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The Role of Analytics in Product Development – insideBIGDATA

In this special guest feature, Monty G. Myers, founder and CEO of Eureka Software Solutions, Inc., believes that if metrics are the vehicle that drives product development, analytics is the gasoline that provides the power. Without analytics, the information generated by metrics is just a pile of data. Analytics is crucial to product management for one significant purpose: product improvement. Analytics plays five important roles in product management. Monty is a software industry executive with more than 30 years experience, as well as a computer and software expert witness and legal consultant. Throughout his career, he has negotiated and performed hundreds of real-world software and technology contracts and statements of work involving complex software projects and licensing terms and conditions, including material intellectual property aspects. He has served as an expert witness for a mix of plaintiffs and defendants in more than 50 litigation matters.

Analytics is crucial to product management for one significant purpose: product improvement. Without analytics, product development would be reduced to a series of shots in the dark and product teams would be clueless as to how well their products were meeting user expectations.

The measurements taken by metrics and the insights provided by analytics enable product teams to make informed decisions about upgrading product functionality or adding capabilities. Without measuring and analyzing the results, they would have no idea if the revisions implemented are effective or even necessary. They would be flying blind.

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The five key roles of analytics in product development and management:

Product viability A variety of analytics tools can verify product concepts, helping developers test, learn, adjust and retest to speed up the product design and launch process.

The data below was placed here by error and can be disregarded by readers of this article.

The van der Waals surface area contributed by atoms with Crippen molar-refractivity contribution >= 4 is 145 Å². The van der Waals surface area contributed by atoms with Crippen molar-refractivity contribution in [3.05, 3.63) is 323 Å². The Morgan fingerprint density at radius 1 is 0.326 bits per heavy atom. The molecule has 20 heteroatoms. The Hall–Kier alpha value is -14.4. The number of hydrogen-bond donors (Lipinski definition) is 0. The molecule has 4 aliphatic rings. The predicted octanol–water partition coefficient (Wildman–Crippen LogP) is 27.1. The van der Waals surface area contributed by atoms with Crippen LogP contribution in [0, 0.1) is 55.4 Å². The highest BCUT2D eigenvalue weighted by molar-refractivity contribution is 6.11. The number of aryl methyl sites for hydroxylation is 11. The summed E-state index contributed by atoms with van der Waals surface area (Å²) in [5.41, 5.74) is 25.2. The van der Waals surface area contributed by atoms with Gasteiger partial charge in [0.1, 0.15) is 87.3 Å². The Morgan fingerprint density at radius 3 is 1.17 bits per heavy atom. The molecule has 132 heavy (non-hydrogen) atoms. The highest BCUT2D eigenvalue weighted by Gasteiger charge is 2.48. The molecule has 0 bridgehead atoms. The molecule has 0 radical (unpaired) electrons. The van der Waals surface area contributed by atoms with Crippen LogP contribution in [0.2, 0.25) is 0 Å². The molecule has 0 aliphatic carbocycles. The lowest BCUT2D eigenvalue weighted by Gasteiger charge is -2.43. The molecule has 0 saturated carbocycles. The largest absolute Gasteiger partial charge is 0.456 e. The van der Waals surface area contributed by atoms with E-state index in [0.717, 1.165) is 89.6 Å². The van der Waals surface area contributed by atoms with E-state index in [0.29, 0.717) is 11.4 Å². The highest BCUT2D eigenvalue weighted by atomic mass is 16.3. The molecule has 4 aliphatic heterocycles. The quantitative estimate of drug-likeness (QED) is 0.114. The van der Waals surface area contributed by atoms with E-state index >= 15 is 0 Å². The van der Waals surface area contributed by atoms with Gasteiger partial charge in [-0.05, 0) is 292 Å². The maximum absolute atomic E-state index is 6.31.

Informed product decision-making Analytics has made decision-making more objective, reliable, and faster. While intuition based on experience and expertise can still play a valuable role in product development, it can – and should –take a backseat to objective analytics.

Product progress measurement Product analytics can inform team members about which features are working and which are not. Analytics plays a critical role in creating an accurate product roadmap that can tell you where your product is currently, where you want it to go (what you want it to be), and how to get it there.

User experience insights Product teams can use analytics to understand why users are buying their product and how they are using it.

Product development inspiration Analytics can jump-start innovation and help an existing product remain viable for an extended period of time. Quantitative analytics, used in conjunction with qualitative techniques, can provide a more holistic view of a product to help product management teams make the kind of focused improvements and adjustments that will help maintain that product’s value and improve its longevity.

Over the past decade or so, data generated by metrics and the analytical tools used to tease insights out of it have transformed product development and management. While some product team members may lament the demise of “seat-of-the-pants” engineering, the reality today is that without data and the analytics to understand it, effective product development and successful product management are simply not possible.

The new age of analytics

Advances in data management, cloud computing, and the wholehearted embrace of Big Data by virtually every industry and organization is ushering in a new age of product analytics. The data and insights it is producing is fueling a revolution in new product development processes and methodologies.

It’s now possible to improve product development and the chances of success by classifying and analyzing key characteristics of past product successes – attributes such as customer involvement level, sales force collaboration, and key metrics to model the relationship between product development factors and eventual product success. The trick is to collect the relevant product development attributes data and relate it all to product success in the marketplace. This can be a challenge because much of the data related to customer demand and response as well as competitive reactions reside outside the organization.

Still, the power of product analytics is reason enough to put it to work for your next product development project, despite whatever shortcomings may exist. Analytics are critical for telling you what’s going on with your products – from development, to launch, to customer satisfaction.

Product analytics can reveal the cold, hard truth about the capabilities and functionality of your product and how people really use it. Analytics gives you the most complete picture possible so you can build the best product possible.

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